Hi Chester, thanks so much for reading and responding. I couldn’t agree more that politics — and discourse in general— has devolved to a playground argument, mudslinging and all. Listening to the Strzok hearing last week proved as much. From Louie Gohmert’s “I wonder, how many times did you look so innocent into your wife’s eyes and lie to her?” to Bonnie Watson Coleman’s rebuke, “Do you need your medication?” (Though, I believe I’d make similar comments as her, if I had to endure the GOP’s public bullying like Strzok did).
Your very rational points about Trump supporters who use their minds vs. Trump supporters who don’t were spot on, and actually made me laugh out loud. And it usually takes a special brand of snark to make me laugh :-)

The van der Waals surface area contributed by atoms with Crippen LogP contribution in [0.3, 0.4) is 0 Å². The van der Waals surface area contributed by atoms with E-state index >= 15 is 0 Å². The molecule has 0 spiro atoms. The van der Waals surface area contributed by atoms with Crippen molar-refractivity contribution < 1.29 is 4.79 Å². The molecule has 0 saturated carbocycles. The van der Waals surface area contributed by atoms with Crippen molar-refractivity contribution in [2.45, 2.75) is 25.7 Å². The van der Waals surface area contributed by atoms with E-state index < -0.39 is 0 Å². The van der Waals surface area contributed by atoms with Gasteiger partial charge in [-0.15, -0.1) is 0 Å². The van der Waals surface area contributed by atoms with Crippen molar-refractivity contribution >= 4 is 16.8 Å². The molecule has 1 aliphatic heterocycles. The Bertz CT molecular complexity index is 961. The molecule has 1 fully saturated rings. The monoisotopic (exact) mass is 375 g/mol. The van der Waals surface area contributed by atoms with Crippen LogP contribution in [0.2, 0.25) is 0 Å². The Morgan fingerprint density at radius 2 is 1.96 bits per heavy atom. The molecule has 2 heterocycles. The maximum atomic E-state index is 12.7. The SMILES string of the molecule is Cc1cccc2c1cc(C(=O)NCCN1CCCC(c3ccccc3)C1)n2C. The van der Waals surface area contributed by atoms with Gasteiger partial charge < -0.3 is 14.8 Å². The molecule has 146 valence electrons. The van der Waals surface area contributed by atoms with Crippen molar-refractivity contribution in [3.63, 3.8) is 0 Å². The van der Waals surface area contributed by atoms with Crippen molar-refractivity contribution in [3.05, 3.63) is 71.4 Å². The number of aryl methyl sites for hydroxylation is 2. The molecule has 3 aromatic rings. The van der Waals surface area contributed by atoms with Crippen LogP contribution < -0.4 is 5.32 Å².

I also tend to agree with you about how change will have to happen. I’d say ultimately, it will have to hit Trump supporters where it hurts them (whether that’s their wallets, their jobs, their health insurance, or whatever). They seem to lack the necessary empathy to care about the greater good, and appear to be of the mindset, “If it don’t affect me, then I don’t give a damn.” That very necessary component of empathy for the greater good is the hallmark of liberalism and, for the most part, Democrats.
In my 40+ years I’ve never witnessed an election that highlighted someone’s moral deficiencies as a good thing. It has been reprehensible to watch. And the irony of the Trump supporters voting for him just so they could “stick it to the liberals?” It’s just astonishingly foolish; they fail to understand that the people who will ultimately be hurt the worst by Trump are the very ones who voted for him.